As I was walking in the streets about a fortnight ago, I jaw an ordinary fellow carrying a cage full of little upon his thoulder; and, as I was wondering with myself what use he would put them to, he was met very luckily by an acquaintance, who had the fame curiosity. Upon his asking him what he had upon his thoulder, he told him that he had been buying sparrows for the opera. Sparrows for the opera, says his friend, licking his lips, what, are they to be roasted ? No, no, says the other, they are to enter towards the end of the first act, and to fly about the stage:



This strange dialogue awakened my curiosity fo far, that I immediately bought the opera, by which means I perceived that the sparrows were to act the part of singing-birds in a delightful grove; though, upon a nearer inquiry I found the sparrows put the same trick upon the audience, that Sir Martin Mar-all practised upon his mistress; for though they flew in fight, the music proceeded from a confort of flagelets and birds. calls which were planted behind the scenes. At the same time I made this discovery, I found by the discourse of the actors, that there were great designs on foot for the improvement of the opera; that it had been proposed to break down a part of the wall, and to surprise the audience with a party of an hundred horse, and that there was actually a project of bringing the NewRiver into the house, to be employed in jettcaus and water-works. This project, as I have fiice hcard, is postponed till the funmer-season; when it is thought the coolness that proceeds from fountains and cascades will be more acceptable and refreshing to people of quality. In the mean time, to find out a more agreeable entertainment for the winter-season, the opera of Rinaldo is filled with thunder and lightning, illuminations and fire-works; which the audience may look upon without catching cold, and indeed, without much danger of being burnt; for there are several engines filled with water, and ready to play at a minute's warning, in case any such accident should happen. However, as I have a very great friendship for the owner of this theatre, I hope that he has been wise enough to insure his house before he would let this opera be acted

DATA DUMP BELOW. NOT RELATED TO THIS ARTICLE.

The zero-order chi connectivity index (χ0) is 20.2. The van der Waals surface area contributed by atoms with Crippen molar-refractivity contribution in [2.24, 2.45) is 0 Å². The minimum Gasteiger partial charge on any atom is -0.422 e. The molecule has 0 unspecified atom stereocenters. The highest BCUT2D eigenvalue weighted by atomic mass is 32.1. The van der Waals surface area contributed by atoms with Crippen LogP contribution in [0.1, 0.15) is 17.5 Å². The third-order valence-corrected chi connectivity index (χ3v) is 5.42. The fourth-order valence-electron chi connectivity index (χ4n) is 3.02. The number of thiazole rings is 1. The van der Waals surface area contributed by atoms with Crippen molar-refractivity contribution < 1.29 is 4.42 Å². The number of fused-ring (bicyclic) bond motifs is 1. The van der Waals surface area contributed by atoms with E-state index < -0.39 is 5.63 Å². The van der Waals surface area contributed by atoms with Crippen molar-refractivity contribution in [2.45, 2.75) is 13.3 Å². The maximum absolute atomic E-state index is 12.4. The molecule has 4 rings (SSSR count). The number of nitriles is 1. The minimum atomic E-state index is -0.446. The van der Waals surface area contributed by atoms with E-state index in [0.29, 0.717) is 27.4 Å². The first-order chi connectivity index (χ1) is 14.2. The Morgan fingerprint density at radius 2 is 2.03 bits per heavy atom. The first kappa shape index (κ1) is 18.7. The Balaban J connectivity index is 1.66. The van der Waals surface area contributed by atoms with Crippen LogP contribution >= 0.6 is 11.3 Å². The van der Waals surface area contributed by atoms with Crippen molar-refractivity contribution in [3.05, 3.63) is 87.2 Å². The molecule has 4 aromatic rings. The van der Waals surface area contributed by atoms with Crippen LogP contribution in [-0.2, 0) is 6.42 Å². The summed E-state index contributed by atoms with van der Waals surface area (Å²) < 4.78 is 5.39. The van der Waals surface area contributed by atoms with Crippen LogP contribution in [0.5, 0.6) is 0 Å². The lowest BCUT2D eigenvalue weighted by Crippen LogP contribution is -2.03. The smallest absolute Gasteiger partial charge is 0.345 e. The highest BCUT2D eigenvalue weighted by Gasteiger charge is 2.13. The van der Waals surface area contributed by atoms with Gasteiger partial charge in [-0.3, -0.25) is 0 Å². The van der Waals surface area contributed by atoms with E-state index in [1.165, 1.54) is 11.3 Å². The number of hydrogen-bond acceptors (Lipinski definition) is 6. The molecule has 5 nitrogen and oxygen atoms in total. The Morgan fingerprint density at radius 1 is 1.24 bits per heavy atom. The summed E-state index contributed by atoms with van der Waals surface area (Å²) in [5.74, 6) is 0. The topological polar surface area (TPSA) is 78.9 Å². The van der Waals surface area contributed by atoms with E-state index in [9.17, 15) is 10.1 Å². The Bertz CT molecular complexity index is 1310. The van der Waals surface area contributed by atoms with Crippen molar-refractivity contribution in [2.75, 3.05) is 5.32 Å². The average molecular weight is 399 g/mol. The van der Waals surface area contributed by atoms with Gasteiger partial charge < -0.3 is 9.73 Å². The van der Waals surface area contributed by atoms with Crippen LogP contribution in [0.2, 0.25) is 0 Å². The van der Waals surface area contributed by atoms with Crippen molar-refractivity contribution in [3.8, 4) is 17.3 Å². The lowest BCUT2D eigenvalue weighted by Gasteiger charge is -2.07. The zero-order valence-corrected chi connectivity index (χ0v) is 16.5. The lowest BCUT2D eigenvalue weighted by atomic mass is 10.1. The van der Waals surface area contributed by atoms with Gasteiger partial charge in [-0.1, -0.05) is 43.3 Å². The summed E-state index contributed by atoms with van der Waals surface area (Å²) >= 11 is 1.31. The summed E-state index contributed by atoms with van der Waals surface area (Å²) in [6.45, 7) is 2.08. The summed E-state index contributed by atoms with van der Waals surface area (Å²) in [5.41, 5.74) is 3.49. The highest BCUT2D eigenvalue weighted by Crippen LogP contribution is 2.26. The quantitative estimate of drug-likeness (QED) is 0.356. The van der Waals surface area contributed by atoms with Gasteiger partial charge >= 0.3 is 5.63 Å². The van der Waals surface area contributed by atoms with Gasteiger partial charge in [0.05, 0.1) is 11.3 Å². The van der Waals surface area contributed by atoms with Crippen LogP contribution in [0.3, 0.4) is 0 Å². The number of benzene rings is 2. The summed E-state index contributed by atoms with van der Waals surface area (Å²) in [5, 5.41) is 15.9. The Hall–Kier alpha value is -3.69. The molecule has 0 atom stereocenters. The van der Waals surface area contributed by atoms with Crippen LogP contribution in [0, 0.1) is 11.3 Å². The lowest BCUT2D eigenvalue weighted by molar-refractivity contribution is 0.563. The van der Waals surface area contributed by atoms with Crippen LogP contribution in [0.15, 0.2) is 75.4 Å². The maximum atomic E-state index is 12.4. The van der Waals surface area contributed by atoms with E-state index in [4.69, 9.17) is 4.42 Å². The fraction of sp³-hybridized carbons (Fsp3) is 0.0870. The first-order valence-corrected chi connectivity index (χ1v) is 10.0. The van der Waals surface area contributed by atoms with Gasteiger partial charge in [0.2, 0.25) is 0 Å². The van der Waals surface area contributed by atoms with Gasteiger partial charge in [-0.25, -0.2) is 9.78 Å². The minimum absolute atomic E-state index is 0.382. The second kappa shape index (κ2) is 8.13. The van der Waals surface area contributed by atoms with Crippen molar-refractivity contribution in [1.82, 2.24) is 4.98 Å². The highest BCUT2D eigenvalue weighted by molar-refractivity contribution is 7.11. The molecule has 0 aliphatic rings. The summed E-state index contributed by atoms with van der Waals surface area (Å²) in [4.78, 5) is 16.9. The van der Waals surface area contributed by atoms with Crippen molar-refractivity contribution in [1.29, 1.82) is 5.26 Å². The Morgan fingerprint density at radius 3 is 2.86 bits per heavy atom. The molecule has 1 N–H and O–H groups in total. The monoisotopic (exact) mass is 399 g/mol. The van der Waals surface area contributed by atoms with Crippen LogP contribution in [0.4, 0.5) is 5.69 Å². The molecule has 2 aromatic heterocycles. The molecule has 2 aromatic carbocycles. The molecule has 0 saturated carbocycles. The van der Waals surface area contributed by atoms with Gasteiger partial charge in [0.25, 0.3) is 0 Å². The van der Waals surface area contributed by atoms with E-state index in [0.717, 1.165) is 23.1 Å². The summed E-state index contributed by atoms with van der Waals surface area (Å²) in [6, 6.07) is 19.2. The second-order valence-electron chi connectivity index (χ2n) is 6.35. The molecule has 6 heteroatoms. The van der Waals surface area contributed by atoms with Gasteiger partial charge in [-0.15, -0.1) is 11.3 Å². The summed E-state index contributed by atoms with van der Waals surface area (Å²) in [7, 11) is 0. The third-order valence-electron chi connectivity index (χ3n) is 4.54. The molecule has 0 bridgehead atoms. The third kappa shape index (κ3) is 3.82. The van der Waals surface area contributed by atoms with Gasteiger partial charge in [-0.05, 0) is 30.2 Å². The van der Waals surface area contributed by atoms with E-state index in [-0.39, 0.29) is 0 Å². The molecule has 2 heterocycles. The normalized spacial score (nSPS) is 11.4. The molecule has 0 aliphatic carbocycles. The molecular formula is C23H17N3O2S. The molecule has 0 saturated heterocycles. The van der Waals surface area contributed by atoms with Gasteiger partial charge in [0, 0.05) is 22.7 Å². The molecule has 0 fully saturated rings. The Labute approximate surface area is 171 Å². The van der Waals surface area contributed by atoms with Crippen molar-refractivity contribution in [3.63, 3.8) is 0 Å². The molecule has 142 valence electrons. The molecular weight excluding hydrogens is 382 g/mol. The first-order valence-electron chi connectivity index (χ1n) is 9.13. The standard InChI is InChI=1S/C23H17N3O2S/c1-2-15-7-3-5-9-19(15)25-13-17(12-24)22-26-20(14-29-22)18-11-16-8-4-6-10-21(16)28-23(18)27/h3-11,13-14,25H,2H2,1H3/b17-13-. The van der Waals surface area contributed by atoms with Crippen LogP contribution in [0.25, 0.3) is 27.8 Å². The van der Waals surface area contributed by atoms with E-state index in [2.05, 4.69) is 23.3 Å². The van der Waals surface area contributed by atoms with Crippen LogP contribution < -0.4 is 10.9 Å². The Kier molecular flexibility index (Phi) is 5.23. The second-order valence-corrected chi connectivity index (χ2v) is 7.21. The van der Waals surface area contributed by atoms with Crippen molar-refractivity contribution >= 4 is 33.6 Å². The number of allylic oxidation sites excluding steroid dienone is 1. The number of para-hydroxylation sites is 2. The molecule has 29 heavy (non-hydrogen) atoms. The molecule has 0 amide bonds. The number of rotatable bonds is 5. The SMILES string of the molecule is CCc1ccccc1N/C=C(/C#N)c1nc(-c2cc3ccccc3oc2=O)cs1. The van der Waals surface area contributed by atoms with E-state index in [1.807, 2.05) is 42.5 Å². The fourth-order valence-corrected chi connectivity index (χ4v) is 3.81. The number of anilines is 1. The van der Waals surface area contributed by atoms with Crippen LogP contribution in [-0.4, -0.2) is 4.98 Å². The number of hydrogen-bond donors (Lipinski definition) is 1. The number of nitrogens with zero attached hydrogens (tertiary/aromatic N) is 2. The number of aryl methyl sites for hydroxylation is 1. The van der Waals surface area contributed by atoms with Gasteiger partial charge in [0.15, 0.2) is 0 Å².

in it.